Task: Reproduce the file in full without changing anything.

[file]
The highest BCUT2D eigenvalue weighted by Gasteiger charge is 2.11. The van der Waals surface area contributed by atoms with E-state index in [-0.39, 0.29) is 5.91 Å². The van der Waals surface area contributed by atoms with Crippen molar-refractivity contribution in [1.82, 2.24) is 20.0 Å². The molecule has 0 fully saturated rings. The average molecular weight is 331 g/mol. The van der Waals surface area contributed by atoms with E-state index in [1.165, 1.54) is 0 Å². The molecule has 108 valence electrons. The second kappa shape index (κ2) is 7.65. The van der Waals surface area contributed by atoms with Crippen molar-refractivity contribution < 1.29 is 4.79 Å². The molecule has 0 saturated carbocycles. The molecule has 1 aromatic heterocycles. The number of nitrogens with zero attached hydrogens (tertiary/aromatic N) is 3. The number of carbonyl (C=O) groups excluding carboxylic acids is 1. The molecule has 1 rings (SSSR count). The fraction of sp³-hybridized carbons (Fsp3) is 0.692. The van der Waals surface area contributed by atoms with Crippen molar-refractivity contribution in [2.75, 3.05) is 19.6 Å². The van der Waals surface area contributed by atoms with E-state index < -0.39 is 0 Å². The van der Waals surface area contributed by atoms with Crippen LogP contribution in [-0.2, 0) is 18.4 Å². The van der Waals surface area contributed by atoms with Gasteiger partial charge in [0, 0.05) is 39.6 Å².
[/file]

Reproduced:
The highest BCUT2D eigenvalue weighted by Gasteiger charge is 2.11. The van der Waals surface area contributed by atoms with E-state index in [-0.39, 0.29) is 5.91 Å². The van der Waals surface area contributed by atoms with Crippen molar-refractivity contribution in [1.82, 2.24) is 20.0 Å². The molecule has 0 fully saturated rings. The average molecular weight is 331 g/mol. The van der Waals surface area contributed by atoms with E-state index in [1.165, 1.54) is 0 Å². The molecule has 108 valence electrons. The second kappa shape index (κ2) is 7.65. The van der Waals surface area contributed by atoms with Crippen molar-refractivity contribution < 1.29 is 4.79 Å². The molecule has 0 saturated carbocycles. The molecule has 1 aromatic heterocycles. The number of nitrogens with zero attached hydrogens (tertiary/aromatic N) is 3. The number of carbonyl (C=O) groups excluding carboxylic acids is 1. The molecule has 1 rings (SSSR count). The fraction of sp³-hybridized carbons (Fsp3) is 0.692. The van der Waals surface area contributed by atoms with Crippen molar-refractivity contribution in [2.75, 3.05) is 19.6 Å². The van der Waals surface area contributed by atoms with E-state index < -0.39 is 0 Å². The van der Waals surface area contributed by atoms with Crippen LogP contribution in [-0.2, 0) is 18.4 Å². The van der Waals surface area contributed by atoms with Gasteiger partial charge in [0, 0.05) is 39.6 Å².